Perhaps it shouldn't have come as a surprise. This was, after all, a man who made a career of teasing death. Captured on camera, indelible images of Steve Irwin being spat at by venomous cobras, leaping onto the backs of writhing crocodiles, or grappling with monitor lizards have become imprinted on the popular imagination.
This was a man who, in his own exuberant words, had been "gored, clawed, chomped, bitten, savaged, jumped on, whacked, peed on, and even groped" by the wildlife he so lovingly provoked.
And yet somehow the Crocodile Hunter's death did come as a crushing surprise. As news reports circulated Monday – Web traffic was so frantic that a number of sites crashed under the interest – the response seemed universally to be one of utter shock.
Under the headline "Crikey," for the antiquated Australianism resurrected by native son Irwin, Slate's daily newspaper roundup called his death "tragic news." In a reaction echoing so many others, the online magazine went on to say this was an outcome it "naively believed was simply impossible."
Something about the medium of television, the act of viewing Irwin's exploits, each laced with dramatic bits of showmanship, through that small box, made him seem invincible. Television personalities may, as Irwin did, tempt fate, court danger, cheat death. But dying – that was never in the script.
"Probably, a lot of people think of the Crocodile Hunter as fictional, a sort of mythical character not permitted to die in real life," says Keith Semmel, a communications professor specializing in pop culture at Cumberland College in Williamsburg, Ky. "It has a little bit to do with our inability to see the difference between reality and fictional programming."
Blame genre-blurring reality TV. Blame entertainment costumed as education. Blame Irwin's shows, predicated on the theater of near misses and narrow escapes. Perceptions became distorted. Risk came to feel normal. Rote. And in many ways unreal.
"We're willing to play the game, excited to watch 'Fear Factor' for the very reason that someone might get hurt," says Robert Thompson, a professor of TV and pop culture at Syracuse University in New York, referring to the reality show. "But we've come to believe it's not going to happen."
One fan reportedly left a note at the gate of the Australia Zoo, where Irwin lived with his wife and two children, that read: "I thought you were immortal. How I wish that was true."
The one truth for those who handle wild animals is the constant possibility of the unexpected. Television may be highly scripted, even when promising "reality," but the wild kingdom defies the containment of a tidy story line.
"People underestimate the power of these animals and the unpredictability," says Steve Russ, who relocates dangerous snakes around Fort Collins, Co. "I never know if a snake is going to change its mind and totally surprise me with something different than it's done before."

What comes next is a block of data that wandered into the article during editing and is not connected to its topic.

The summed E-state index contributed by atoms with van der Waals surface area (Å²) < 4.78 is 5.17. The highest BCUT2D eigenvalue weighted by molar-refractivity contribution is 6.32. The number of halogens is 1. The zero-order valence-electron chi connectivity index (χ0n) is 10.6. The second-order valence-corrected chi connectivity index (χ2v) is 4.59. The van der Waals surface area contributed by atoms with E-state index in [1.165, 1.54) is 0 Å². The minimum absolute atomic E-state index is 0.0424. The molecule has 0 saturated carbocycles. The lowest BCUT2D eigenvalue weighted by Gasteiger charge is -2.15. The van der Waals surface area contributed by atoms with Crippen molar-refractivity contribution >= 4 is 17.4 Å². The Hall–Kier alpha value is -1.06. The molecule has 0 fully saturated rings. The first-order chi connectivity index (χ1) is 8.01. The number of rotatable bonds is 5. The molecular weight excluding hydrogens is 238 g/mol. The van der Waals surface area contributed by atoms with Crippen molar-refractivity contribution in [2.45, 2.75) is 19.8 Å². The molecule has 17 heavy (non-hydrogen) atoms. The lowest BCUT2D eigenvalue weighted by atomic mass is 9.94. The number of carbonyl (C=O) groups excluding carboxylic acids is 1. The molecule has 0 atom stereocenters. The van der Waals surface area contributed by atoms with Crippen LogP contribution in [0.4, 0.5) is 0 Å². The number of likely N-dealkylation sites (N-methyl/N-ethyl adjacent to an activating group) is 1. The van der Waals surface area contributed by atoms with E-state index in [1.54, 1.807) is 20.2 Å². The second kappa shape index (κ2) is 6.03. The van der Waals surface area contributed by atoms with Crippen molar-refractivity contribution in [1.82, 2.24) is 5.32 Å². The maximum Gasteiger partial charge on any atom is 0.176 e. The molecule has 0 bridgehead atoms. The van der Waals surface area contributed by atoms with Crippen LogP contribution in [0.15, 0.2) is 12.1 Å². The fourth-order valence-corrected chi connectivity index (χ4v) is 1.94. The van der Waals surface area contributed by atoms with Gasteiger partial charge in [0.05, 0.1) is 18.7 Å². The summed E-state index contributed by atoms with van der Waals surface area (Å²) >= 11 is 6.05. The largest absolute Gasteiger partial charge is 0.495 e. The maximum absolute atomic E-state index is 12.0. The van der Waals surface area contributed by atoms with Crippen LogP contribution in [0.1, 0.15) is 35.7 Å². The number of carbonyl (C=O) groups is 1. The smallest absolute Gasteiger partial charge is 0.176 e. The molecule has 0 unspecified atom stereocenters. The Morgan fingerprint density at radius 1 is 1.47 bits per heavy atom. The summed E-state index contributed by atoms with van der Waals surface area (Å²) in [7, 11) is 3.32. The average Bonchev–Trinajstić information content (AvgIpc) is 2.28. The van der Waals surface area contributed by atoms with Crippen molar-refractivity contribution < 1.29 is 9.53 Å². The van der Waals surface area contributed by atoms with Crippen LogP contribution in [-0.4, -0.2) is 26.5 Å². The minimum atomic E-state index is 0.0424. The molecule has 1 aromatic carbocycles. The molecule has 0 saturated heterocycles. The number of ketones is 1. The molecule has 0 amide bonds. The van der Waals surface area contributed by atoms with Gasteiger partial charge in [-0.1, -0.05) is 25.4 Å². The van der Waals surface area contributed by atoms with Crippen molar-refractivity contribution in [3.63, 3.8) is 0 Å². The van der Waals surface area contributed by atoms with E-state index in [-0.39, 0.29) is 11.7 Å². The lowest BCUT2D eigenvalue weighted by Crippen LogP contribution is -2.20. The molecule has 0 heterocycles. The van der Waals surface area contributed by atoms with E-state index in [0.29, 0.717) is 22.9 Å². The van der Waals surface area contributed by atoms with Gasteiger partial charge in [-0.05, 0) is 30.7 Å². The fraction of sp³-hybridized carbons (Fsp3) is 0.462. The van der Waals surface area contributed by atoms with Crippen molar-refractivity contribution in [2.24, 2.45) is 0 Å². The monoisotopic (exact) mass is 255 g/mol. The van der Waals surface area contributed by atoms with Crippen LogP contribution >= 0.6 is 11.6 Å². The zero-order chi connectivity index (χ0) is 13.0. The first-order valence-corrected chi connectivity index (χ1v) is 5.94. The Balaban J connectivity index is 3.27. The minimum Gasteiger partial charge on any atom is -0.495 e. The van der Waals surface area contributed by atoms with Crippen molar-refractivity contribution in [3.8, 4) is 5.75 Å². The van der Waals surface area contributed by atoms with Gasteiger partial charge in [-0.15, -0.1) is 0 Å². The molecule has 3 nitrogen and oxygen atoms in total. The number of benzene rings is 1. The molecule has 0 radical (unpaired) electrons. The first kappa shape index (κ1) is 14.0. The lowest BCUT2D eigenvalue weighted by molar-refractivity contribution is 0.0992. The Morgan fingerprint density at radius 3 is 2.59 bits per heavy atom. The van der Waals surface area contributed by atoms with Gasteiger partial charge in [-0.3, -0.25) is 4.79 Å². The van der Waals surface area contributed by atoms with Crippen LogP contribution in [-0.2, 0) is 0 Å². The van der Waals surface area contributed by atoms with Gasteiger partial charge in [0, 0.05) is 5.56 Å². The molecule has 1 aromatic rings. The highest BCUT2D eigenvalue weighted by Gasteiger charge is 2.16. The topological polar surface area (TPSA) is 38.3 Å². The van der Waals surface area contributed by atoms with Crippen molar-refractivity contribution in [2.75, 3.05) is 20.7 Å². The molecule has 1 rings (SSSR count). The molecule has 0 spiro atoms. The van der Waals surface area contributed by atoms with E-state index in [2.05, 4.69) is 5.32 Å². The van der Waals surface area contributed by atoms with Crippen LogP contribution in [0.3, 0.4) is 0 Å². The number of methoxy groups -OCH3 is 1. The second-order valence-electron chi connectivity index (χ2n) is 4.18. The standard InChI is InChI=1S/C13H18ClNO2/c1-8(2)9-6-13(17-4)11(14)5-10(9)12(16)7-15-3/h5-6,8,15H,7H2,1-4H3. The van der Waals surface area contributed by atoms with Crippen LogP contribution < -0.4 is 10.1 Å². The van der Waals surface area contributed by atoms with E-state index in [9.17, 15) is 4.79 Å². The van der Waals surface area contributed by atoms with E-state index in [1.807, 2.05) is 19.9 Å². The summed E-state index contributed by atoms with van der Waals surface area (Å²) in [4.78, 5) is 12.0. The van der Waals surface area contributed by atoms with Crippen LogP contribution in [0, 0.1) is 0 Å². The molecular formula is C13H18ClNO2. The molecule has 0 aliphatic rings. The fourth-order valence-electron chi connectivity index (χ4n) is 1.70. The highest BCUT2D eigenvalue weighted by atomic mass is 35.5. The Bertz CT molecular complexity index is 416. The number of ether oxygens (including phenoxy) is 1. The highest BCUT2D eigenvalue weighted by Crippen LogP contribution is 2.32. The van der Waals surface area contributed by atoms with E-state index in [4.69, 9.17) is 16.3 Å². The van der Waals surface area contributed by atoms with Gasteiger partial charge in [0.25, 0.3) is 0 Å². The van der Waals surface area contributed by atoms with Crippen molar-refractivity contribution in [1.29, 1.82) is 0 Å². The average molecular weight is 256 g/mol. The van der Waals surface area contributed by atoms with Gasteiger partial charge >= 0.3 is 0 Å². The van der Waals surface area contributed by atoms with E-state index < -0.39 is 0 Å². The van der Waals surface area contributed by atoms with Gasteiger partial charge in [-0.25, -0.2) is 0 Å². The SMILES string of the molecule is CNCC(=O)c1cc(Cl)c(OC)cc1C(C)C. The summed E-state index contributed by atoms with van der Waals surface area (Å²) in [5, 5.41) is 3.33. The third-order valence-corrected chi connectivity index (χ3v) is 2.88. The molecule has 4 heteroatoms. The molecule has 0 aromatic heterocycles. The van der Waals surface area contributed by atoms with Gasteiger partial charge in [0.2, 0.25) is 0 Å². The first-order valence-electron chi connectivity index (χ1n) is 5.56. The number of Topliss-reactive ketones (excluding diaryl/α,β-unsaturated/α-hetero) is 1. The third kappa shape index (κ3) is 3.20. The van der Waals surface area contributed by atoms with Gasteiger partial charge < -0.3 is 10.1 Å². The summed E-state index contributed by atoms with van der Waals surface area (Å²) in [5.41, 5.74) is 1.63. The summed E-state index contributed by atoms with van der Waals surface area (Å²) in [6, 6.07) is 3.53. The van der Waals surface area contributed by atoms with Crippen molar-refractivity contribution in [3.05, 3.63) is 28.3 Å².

Though the risk was undeniable and very real, Irwin's animal encounters were engineered with camera and audience in mind – even his controversial decision to clutch infant son Bob, as a sort of costar, with his left hand as he fed a croc with his right. For the sake of electrifying television, Irwin always appeared more daring and more cavalier than he actually was; he made handling wildlife look both more dangerous and more casual.
Few viewers are knowledgeable about snake handling. So it's shocking to see Irwin lurching for the tail of a deadly tiger snake. With relatively weak bodies that make it difficult for them to snap when held this way, it's actually the preferred method for capture. Still, no herpetologist would then dangle a tiger snake in front of his face – but that added flourish is what makes for great television. And Irwin wore his many scars from these antics like a badge of honor.
Off camera, "biologists are boring," says Sam Sweet, a herpetologist at the University of California, Santa Barbara, who has been traveling to Australia's Kakadu National Park to study monitor lizards since 1988. "We don't have Steve Irwin moments."
Personality-driven nature documentaries date back to the 1950s, well before Irwin made his debut. There were the likes of Jacques Cousteau; David Attenborough; and Marlin Perkins and Jim Fowler, the safari-shirt-clad hosts of "Mutual of Omaha's Wild Kingdom" – recently given new life on Animal Planet, the network that first introduced Irwin to American audiences in 1996.
Irwin reinvented the form. He interacted with animals with a hyperbolic zeal unmatched by any host who came before him. His enthusiasm was contagious, and it endeared him to millions.
When he appeared as himself in the 2002 movie "The Crocodile Hunter: Collision Course," Irwin further muddied the line between cinematic fiction and real life, becoming even more an immortal movie character, rather than the vulnerable naturalist he in fact was.
But it was this crossover from natural history to popular culture that captured a broader audience for wildlife programming. "Natural history film had always been on the fringes," says Jeff Corwin, host of "The Jeff Corwin Experience" on Animal Planet. Now, thanks in no small part to Irwin's inimitable style, "it's become mainstream."
Because it was a freak accident, the shock of Irwin's death ran deeper than it might have otherwise. In the water on the Great Barrier Reef, he died at the tail of a stingray, not by the jaws of one of the more overtly terrifying and deadly creatures he regularly faced-off with in the Outback.
The less threatening, though still tragic, circumstances further underscore how perilous his job as crocodile hunter was. "The proof of the danger, unfortunately, is in his own demise," says Professor Thompson.
• Christina Couch contributed to this report.